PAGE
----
In November 2023, American Compass partnered with YouGov to survey 1,000 Americans about their views on ten economic policies pursued by the Biden administration—five of which are “broadly supported” (drug prices, infrastructure, semiconductors, competition, tariffs) and five of which are ‘polarizing’ (climate, immigration, student loans, safety-net expansion, unconditional child tax credit).”
“New Hampshire was supposed to be former U.N. Ambassador Nikki Haley’s big breakout. She spent more of her time in the state, and spent more money on ads there, than any other Republican presidential candidate — and yet she still lost to former President Donald Trump. As of Tuesday night at 11 p.m. Eastern, Trump had 54 percent of the vote in the New Hampshire primary, and Haley had 45 percent.
Trump’s win likely closes the door on any possibility that he could lose the GOP nomination. While most delegates have yet to be awarded and Haley is still technically contesting the race, it’s not clear where she’ll be able to win any primaries or caucuses; New Hampshire was likely her best shot. As a result, it’s now pretty likely that Trump will sweep all 56 states and territories in the 2024 Republican primary.”
Patrick Ruffini: Biden's working class New Hampshire woes (The Intersection)
“Much of the attention to the primary has been justifiably focused on the Republican contest, but there was a Democratic primary in New Hampshire on Tuesday. Joe Biden won it as a write-in candidate with 65% of the vote.
While this result will likely be enough to calm any speculation that Biden faces any kind of serious threat from Minnesota congressman Dean Phillips, demographic patterns in the results confirm Biden’s vulnerabilities with working class voters that we’ve been seeing in the polls for months now. For just as long, the critics of this kind of polling analysis have been asking to look at “actual votes,” specifically the results of abortion referenda and special elections where Biden himself is not on the ballot. Well we now have “actual votes” in the presidential election, and though Biden’s name was on the ballot, interesting patterns have emerged in the pattern of the votes cast for and against him.”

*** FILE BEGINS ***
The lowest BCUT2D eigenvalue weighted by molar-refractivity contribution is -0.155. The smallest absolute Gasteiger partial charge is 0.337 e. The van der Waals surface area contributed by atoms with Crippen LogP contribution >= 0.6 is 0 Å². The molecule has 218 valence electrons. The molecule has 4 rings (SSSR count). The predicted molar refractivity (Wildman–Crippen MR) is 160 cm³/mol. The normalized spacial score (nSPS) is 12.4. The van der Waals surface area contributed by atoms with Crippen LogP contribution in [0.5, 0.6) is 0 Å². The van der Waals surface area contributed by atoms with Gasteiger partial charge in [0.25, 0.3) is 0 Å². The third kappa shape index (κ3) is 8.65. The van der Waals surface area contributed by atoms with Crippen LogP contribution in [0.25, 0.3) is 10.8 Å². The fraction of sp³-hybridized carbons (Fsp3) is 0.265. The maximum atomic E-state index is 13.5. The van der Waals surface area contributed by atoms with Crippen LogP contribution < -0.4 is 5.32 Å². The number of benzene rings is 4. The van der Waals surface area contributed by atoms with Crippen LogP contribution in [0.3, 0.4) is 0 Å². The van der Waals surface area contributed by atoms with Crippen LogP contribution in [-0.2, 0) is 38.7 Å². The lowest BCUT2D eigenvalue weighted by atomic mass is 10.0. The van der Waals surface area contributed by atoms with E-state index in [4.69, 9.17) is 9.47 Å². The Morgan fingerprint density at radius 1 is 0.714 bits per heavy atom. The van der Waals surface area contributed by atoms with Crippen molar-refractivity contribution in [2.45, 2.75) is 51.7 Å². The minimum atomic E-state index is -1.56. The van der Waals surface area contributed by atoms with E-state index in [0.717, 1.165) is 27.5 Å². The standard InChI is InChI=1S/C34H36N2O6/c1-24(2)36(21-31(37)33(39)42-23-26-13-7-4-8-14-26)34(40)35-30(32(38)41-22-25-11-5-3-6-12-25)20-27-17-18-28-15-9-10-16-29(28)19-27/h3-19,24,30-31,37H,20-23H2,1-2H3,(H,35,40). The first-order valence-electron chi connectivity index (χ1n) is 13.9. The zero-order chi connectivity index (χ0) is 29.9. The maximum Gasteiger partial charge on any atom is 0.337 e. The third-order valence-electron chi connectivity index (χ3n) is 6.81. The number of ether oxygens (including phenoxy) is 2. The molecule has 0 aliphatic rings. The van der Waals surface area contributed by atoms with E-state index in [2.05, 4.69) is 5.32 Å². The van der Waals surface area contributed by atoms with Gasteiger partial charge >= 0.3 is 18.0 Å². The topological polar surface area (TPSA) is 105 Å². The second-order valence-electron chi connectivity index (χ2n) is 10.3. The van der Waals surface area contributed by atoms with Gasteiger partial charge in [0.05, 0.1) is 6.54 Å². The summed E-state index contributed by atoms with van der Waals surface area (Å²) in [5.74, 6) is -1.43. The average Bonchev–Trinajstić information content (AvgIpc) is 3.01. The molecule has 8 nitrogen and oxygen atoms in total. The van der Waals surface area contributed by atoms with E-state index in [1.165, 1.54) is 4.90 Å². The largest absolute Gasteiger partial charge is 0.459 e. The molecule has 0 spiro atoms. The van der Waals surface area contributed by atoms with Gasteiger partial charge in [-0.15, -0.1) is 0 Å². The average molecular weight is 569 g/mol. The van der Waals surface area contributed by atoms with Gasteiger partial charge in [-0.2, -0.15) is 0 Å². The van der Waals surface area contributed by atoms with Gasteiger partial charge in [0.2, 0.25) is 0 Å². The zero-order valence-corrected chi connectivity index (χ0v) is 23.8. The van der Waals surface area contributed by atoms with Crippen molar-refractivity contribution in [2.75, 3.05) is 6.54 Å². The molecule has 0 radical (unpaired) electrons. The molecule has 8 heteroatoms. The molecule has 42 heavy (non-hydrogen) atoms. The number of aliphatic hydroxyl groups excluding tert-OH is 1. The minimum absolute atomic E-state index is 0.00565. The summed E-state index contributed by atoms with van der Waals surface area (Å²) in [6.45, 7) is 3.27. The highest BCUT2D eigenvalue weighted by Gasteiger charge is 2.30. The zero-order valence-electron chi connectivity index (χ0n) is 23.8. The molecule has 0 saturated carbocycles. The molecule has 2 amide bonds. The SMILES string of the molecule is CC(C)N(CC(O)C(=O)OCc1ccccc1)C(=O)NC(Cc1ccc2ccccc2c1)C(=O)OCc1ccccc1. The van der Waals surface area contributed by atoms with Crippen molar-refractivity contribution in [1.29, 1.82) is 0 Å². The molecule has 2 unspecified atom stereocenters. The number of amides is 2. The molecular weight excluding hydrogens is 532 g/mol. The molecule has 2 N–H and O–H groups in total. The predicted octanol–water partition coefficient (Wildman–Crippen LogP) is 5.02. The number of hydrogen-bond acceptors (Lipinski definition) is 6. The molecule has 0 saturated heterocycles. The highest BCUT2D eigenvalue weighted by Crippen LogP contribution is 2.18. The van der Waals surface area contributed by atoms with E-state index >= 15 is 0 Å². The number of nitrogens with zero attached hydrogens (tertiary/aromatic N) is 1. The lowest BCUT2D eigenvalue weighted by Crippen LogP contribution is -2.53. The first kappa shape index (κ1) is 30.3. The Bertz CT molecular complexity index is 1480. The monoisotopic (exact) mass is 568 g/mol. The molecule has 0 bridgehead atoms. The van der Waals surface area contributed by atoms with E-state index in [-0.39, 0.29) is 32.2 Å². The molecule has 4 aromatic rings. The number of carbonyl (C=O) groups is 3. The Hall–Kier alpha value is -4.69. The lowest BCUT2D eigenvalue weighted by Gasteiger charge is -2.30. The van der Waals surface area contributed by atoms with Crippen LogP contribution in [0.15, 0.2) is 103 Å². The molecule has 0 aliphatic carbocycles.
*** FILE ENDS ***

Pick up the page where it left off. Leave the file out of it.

“Today, about 28% of U.S. adults are religiously unaffiliated, describing themselves as atheists, agnostics or ‘nothing in particular’ when asked about their religion.
At Pew Research Center, we get lots of questions about this group, often called the “nones.” What do ‘nones’ believe? Are they opposed to religion? What are their views about science? Is their growth good or bad for society, and why?”
Daniel Cox: Why Republican Parents Raise Democratic Daughters (American Storylines)
“Our parents play a critical role in shaping our political perspectives and values. Politically active parents tend to raise children who become lifelong voters, while politically apathetic parents tend to have children who are disinterested in politics. Research has long shown that political beliefs and identity carry forward across generations—a process generally known as political socialization.
But the socialization process works imperfectly. Not every Republican parent has Republican children and vice versa. Family dynamics are complicated, and parents are hardly the only figures who influence their children’s political development.”
@jburnmurdoch: “NEW: an ideological divide is emerging between young men and women in many countries around the world. I think this one of the most important social trends unfolding today, and provides the answer to several puzzles.” (Twitter)